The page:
Sylvia Schenk, senior advisor for sport at Transparency International reacts to FIFA’s latest anti-corruption programme.
The goalposts have moved yet again. In early January, when we were still recovering from New Year’s parties and FIFA from the scandal surrounding the award of the 2018 and 2022 World Cups to Russia and Qatar, Sepp Blatter promised to form an internal anti-corruption committee with FIFA. Back then I said that FIFA should put in place a concrete compliance programme before the election of FIFA president on 1 June.
Five months on and a few weeks before the election: no internal committee that I know of, but instead the announcement of a new external programme to tackle match-fixing.
Match fixing is certainly a serious challenge to the integrity of the world’s most popular sport, but football fans’ questions about how FIFA itself is run have not gone away.
In German there is an expression called “schnellschuss”, or “snap decision” which you could translate as a half-hearted and above all half-thought attempt to get something done quickly and painlessly – quite often just to demonstrate that you have at least done something. Like a team playing against Barcelona reduced to the occasional long-range shot on goal.
The announcement of FIFA’s cooperation with Interpol must not distract from FIFA’s well–documented lack of internal transparency. Even as I wrote this blog, new bribery allegations against four senior FIFA officials further damaged its credibility.
The fact that this announcement was such a “schnellschuss”, that came out of nowhere and – again! – with a lack of transparency (Who decided on the money? Who negotiated when the details of the programme? Has the FIFA Executive Committee been involved or was it just a presidential decision?), demonstrates very well that the workings and decision-making processes of FIFA remain opaque to the outside world.
Fighting corruption is not like playing Barcelona – you can do something about corruption. Businesses and public authorities worldwide are already putting in place simple measures to create more transparency and accountability in their operations.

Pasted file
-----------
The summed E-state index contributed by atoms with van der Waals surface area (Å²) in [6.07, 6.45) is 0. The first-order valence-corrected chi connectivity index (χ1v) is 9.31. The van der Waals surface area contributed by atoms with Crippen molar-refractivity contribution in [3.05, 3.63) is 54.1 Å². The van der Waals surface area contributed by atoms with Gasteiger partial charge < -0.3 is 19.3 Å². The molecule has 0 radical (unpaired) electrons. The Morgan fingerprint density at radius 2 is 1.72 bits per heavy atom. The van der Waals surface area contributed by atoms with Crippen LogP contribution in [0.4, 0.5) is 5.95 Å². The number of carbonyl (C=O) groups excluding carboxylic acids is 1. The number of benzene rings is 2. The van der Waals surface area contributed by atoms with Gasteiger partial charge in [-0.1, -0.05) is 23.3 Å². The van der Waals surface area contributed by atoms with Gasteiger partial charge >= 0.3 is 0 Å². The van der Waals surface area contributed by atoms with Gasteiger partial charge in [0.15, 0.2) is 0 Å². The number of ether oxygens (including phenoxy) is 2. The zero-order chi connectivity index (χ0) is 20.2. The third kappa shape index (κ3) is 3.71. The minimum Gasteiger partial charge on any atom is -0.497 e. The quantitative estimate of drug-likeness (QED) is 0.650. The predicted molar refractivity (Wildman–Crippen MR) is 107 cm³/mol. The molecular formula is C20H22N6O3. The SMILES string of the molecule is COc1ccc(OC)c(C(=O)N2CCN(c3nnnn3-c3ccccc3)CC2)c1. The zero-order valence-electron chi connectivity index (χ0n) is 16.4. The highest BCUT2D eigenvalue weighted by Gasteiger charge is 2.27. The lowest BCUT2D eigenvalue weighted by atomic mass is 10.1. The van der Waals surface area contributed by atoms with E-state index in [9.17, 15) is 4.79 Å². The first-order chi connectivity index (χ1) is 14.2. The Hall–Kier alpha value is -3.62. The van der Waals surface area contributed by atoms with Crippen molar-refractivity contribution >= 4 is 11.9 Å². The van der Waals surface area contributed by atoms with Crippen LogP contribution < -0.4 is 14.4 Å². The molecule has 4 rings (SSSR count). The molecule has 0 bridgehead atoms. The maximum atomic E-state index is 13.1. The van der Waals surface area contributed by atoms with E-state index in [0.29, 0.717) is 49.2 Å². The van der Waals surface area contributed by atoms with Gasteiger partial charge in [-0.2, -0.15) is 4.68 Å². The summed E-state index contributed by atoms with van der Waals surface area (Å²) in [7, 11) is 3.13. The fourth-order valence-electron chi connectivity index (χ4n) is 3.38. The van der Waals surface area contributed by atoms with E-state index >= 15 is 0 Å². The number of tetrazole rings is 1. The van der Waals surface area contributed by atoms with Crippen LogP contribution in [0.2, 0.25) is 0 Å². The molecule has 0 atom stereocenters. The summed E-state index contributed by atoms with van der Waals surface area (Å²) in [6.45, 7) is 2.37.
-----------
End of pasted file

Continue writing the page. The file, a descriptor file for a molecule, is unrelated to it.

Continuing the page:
Transparency is key for all this – but FIFA is still lacking this essential component of an anti-corruption plan, and really needs it if it is to change. These elections are a good chance to have a good debate about how to do it. And about how to regain credibility. With corruption allegations also surrounding past elections, FIFA and its two presidential candidates must do their utmost to prove their transparency and integrity.
Putting forward proposals before we have had the debate is putting the cart before the horse.
- First, to tackle corruption in the world of football, FIFA needs to lead by example. That means being seen to put tough internal anti-corruption measures in place and to start with a zero-tolerance approach and as much of transparency as possible.
- Second, while capacity building is important, anti-corruption measures need more than cooperation with, and funding of, international organisations, who cannot educate every football club in the world: they need to reach out to the grass roots of football.
Football clubs and fans should not wait for FIFA, they should take action now. Some already have. The German Bundesliga (Deutsche Fussball Liga) is already working with TI Germany to raise awareness and provide training for players and officials. Just last week they created an independent ombudsman as part of their Transparency and Integrity in Football project. The ombudsman will, among other things, enable whistleblowers from the world of football to report corruption. These are the kind of concrete steps needed to promote transparency that FIFA should be talking about both during and after its election.